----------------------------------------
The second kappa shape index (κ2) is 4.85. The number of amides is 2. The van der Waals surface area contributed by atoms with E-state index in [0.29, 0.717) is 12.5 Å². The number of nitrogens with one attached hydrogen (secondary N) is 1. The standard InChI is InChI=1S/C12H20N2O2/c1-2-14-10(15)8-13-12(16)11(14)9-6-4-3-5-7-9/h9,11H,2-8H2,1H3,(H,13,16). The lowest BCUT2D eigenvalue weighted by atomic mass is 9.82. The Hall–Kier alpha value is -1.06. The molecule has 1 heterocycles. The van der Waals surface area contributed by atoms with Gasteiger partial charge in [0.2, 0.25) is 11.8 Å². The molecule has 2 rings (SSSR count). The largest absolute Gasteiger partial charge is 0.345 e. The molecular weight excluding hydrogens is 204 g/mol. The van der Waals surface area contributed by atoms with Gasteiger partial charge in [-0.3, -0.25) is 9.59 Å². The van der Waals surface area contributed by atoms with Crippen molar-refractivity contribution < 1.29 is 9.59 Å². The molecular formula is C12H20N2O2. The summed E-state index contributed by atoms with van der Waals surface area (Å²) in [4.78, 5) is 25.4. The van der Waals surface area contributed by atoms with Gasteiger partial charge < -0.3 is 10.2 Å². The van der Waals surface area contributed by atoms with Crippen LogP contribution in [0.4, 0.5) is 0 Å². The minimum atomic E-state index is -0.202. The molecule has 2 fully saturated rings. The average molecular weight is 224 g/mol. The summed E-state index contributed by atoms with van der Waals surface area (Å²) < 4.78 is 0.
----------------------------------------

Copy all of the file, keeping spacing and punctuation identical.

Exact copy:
The second kappa shape index (κ2) is 4.85. The number of amides is 2. The van der Waals surface area contributed by atoms with E-state index in [0.29, 0.717) is 12.5 Å². The number of nitrogens with one attached hydrogen (secondary N) is 1. The standard InChI is InChI=1S/C12H20N2O2/c1-2-14-10(15)8-13-12(16)11(14)9-6-4-3-5-7-9/h9,11H,2-8H2,1H3,(H,13,16). The lowest BCUT2D eigenvalue weighted by atomic mass is 9.82. The Hall–Kier alpha value is -1.06. The molecule has 1 heterocycles. The van der Waals surface area contributed by atoms with Gasteiger partial charge in [0.2, 0.25) is 11.8 Å². The molecule has 2 rings (SSSR count). The largest absolute Gasteiger partial charge is 0.345 e. The molecular weight excluding hydrogens is 204 g/mol. The van der Waals surface area contributed by atoms with Gasteiger partial charge in [-0.3, -0.25) is 9.59 Å². The van der Waals surface area contributed by atoms with Crippen molar-refractivity contribution < 1.29 is 9.59 Å². The molecular formula is C12H20N2O2. The summed E-state index contributed by atoms with van der Waals surface area (Å²) in [4.78, 5) is 25.4. The van der Waals surface area contributed by atoms with Gasteiger partial charge < -0.3 is 10.2 Å². The van der Waals surface area contributed by atoms with Crippen LogP contribution in [0.4, 0.5) is 0 Å². The minimum atomic E-state index is -0.202. The molecule has 2 fully saturated rings. The average molecular weight is 224 g/mol. The summed E-state index contributed by atoms with van der Waals surface area (Å²) < 4.78 is 0.